The security community is continuously changing, growing, and learning from each other to better position the world against cyber threats. In the latest Voice of the Community blog series post, Microsoft Product Marketing Manager Natalia Godyla talks with Tanya Janca, Founder of We Hack Purple Academy and author of the best-selling book “Alice and Bob Learn Application Security.” Previously, Tanya shared her perspectives on the role of application security (AppSec) and the challenges facing AppSec professionals. In this blog, Tanya shares how to build an AppSec program, find security champions, and measure its success.
Natalia: When you’re building an AppSec program, what are the objectives and requirements?
Tanya: This is sort of a trick question because the way I do it is based on what’s already there and what they want to achieve. For Canada, I did antiterrorism activities, and you better believe that was the strictest security program that any human has ever seen. If I’m working with a company that sells scented soap on the internet, the level of security that they require is very different, their budget is different, and the importance of what they’re protecting is different. I try to figure out what the company’s risks are and what their tolerance is for change. For instance, I’ve been called into a lot of banks and they want the security to be tight, but they’re change-adverse. I find out what matters to them and try to bring their eyes to what should matter to them.
I also usually ask for all scan results. Even if they have almost no AppSec program, usually people have been doing scanning or they’ve had a penetration test. I look at all of it and I look at the top three things and I say, “OK, let’s just obliterate those top three things,” because quite often the top two or three are 40 to 60 percent of their vulnerabilities. First, I stop all the bleeding, and then I create processes and security awareness for developers. We’re going to have a secure coding day and deep dive into each one of these things. I’m going to spend quality time with the people who review all the pull requests so they can look for the top three and start setting specific, measurable goals.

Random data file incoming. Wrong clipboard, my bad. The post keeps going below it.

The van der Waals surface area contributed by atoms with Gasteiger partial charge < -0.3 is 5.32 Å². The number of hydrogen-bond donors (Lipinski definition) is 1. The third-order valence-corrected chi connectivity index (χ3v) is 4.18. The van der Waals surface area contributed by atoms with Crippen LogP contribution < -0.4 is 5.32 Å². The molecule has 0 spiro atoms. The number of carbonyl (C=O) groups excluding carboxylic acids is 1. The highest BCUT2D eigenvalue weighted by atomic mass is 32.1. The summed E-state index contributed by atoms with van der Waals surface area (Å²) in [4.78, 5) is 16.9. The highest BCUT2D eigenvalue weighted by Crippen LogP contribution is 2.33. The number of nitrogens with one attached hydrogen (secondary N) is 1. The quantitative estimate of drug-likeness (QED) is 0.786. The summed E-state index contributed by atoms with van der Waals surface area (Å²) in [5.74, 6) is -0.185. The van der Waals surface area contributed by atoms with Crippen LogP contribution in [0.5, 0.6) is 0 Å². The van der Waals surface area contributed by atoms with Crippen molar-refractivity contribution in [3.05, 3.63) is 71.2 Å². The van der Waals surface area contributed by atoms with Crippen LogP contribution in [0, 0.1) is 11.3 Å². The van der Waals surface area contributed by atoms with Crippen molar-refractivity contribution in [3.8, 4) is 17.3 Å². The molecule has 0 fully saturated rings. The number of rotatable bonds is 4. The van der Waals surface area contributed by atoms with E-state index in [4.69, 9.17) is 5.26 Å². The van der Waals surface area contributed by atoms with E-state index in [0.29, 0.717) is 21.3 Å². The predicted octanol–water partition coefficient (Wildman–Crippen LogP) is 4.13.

It’s really important to get the developers to help you. When you have a secure coding training, a bunch of developers will self-identify as the security developer. There will be one person who asks multiple questions. We’re going to get that person’s email. They’re our new friend. We’re going to buy that person some books and encourage open communication because that person is going to be our security champion. Eventually, many of my clients start security champion programs and that’s even better because then you have a team of developers—hopefully one per team—that are helping you bring things to their team’s attention.
Natalia: What are some of the key performance indicators (KPIs) for measuring security posture?
Tanya: As application security professionals, we want to minimize the risk of scary apps and then try to bring everything across the board up to a higher security posture. Each organization sets that differently. For an application security program, I would measure that every app receives security attention in every phase of the software development life cycle. For a program, I take inventory of all their apps and APIs. Inventories are a difficult problem in application security; it’s the toughest problem that our field has not solved.
Once you have an inventory, you want to figure out if you can do a quick dynamic application security testing (DAST) scan on everything. You will see it light up like a Christmas tree on some, and on others, it found a couple of lows. It’s not perfect, but it’s what you can do in 30 days. You can scan a whole bunch of things quickly and see OK, so these things are terrifying, these things look OK. Now, let’s concentrate on the terrifying things and make them a little less scary.
Natalia: Do you have any best practices for threat modeling cloud security?